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When Top-Down Becomes Bottom Up: Behaviour of Hyperdense Howler Monkeys (Alouatta seniculus) Trapped on a 0.6 Ha Island

  • Gabriela Orihuela,

    Affiliation Fairchild Tropical Botanical Garden, Coral Gables, Florida, United States of America

  • John Terborgh ,

    Affiliation Center for Tropical Conservation, Nicholas School of the Environment and Earth Sciences, Duke University, Durham, North Carolina, United States of America

  • Natalia Ceballos,

    Affiliation Wildlife Research Group, The Anatomy School, University of Cambridge, Cambridge, United Kingdom

  • Kenneth Glander

    Affiliation Department of Evolutionary Anthropology, Duke University, Durham, North Carolina, United States of America

When Top-Down Becomes Bottom Up: Behaviour of Hyperdense Howler Monkeys (Alouatta seniculus) Trapped on a 0.6 Ha Island

  • Gabriela Orihuela, 
  • John Terborgh, 
  • Natalia Ceballos, 
  • Kenneth Glander


Predators are a ubiquitous presence in most natural environments. Opportunities to contrast the behaviour of a species in the presence and absence of predators are thus rare. Here we report on the behaviour of howler monkey groups living under radically different conditions on two land-bridge islands in Lago Guri, Venezuela. One group of 6 adults inhabited a 190-ha island (Danto) where they were exposed to multiple potential predators. This group, the control, occupied a home range of 23 ha and contested access to food resources with neighbouring groups in typical fashion. The second group, containing 6 adults, was isolated on a remote, predator-free 0.6 ha islet (Iguana) offering limited food resources. Howlers living on the large island moved, fed and rested in a coherent group, frequently engaged in affiliative activities, rarely displayed agonistic behaviour and maintained intergroup spacing through howling. In contrast, the howlers on Iguana showed repulsion, as individuals spent most of their time spaced widely around the perimeter of the island. Iguana howlers rarely engaged in affiliative behaviour, often chased or fought with one another and were not observed to howl. These behaviors are interpreted as adjustments to the unrelenting deprivation associated with bottom-up limitation in a predator-free environment.


Top-down and bottom-up regulated populations lie at the poles of a spectrum of possibilities. Under the top-down scenario, predators regulate prey numbers such that prey populations are maintained at densities below carrying capacity, and food does not limit numbers. Under bottom-up regulation, predation is absent and the population is free to increase until it reaches carrying capacity, at which point it becomes limited by its food supply [1]. Since virtually all ecosystems contain predators, and predator removal is experimentally difficult, the bottom-up condition is little investigated [2]. In particular, there are relatively few species for which the normal density and behaviour of individuals can be contrasted with density and behaviour at carrying capacity [3]. Are ‘normal’ densities near or far from carrying capacity? In general, the answer is not known.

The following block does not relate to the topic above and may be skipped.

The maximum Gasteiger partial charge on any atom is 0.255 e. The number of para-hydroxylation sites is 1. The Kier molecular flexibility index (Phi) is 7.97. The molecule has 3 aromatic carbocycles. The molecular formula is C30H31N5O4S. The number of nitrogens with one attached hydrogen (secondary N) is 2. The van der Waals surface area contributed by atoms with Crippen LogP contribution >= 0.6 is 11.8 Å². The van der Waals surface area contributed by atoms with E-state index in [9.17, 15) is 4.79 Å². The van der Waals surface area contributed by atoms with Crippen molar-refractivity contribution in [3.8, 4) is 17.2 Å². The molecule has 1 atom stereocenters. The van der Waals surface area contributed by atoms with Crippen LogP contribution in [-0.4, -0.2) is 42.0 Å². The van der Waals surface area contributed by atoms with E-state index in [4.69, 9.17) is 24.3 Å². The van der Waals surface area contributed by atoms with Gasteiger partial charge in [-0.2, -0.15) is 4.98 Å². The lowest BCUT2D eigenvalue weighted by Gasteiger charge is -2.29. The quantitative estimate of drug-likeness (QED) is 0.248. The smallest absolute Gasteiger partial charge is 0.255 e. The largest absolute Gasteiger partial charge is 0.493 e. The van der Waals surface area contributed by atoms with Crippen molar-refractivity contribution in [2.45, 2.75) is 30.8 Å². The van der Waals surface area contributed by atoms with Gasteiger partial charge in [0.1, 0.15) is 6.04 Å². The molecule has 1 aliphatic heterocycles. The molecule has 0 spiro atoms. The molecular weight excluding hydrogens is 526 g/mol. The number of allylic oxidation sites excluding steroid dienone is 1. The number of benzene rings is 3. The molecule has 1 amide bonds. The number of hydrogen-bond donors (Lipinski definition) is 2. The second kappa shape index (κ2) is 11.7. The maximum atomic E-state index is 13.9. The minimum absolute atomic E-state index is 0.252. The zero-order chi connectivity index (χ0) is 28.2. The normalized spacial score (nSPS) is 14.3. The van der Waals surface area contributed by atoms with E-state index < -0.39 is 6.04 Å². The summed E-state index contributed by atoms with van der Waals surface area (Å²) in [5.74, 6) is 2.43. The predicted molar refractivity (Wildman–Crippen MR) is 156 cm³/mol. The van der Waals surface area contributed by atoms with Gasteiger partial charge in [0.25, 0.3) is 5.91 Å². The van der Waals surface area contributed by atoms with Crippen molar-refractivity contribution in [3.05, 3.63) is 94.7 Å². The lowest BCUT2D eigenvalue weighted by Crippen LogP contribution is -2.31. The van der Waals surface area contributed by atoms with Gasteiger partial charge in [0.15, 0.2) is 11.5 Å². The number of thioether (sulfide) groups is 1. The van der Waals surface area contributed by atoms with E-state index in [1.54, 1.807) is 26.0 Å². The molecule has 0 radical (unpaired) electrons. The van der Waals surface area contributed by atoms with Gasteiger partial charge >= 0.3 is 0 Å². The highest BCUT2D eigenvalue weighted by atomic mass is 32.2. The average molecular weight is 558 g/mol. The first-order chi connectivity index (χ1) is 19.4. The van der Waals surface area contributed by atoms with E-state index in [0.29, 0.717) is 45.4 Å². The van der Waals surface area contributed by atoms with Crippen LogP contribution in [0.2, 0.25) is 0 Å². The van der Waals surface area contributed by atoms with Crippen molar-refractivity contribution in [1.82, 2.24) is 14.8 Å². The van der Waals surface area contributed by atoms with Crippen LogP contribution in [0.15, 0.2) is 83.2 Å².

The special circumstances created by the formation of a 4,300 km2 hydroelectric impoundment, Lago Guri, in the State of Bolivar, Venezuela [4], enabled us to investigate the ecology and behaviour of a social herbivore, the red howler monkey (Alouatta seniculus, hereafter simply howler), in two contrasting situations: 1) a ‘normal’ population on a large 190 ha island (Danto), and 2) a predator-free population living at ultrahigh density on a tiny 0.6 ha island (Iguana). The two howler populations became isolated in 1986 when water rising behind the Raul Leoní dam created hundreds of land-bridge islands ranging in size from <<1 ha to ca 750 ha [5].

Although group sizes were similar on both the small and large islands, the circumstances of the groups were markedly different. Danto howlers occupied a normal-sized home range containing thousands of trees (minimum polygon of 23 ha), whereas the 0.6 ha available to Iguana howlers supported only 351 trees ≥10 cm dbh and many fewer tree species [5]. In the limited area offered by Iguana, howler density was equivalent to 1000/km2, or more than 10 times that of howlers on Danto or howlers living in similar dry forest habitat on the Venezuelan mainland [6], [7], [8], [9]. In their larger home range, Danto howlers harvested a wide range of resources, often from uncommon tree species, that were mostly absent from Iguana [5]. Danto howlers frequently ingested fruit (22% of feeding time), a preferred resource [10] that was almost entirely lacking (<2%) in the diets of Iguana howlers. Iguana howlers were thus compelled to subsist on a diet of less-preferred resources that, although available to the howlers on Danto, were used little or not at all by them [5]. The behaviour of howlers in these two situations was dramatically different, as shall be detailed below.


We observed groups of howlers on both islands in 1999 and 2000. Located <1 km from the mainland, Danto supported or was occasionally visited by several predators at least potentially capable of preying on howlers: jaguar (Panthera onca), puma (Puma concolor), ocelot (Leopardis pardalis), harpy eagle (Harpia harpyja), solitary eagle (Harpyhaliaetus solitarius), boa constrictor (Constrictor constrictor), anaconda (Eunectes murinus) [2]. In contrast, Iguana was situated in the middle of the impoundment, 7 km from the mainland, and appeared to offer a predator-free environment, for in 12 years of using Iguana as a base camp, our group never observed a predator capable of taking a large mammal [2].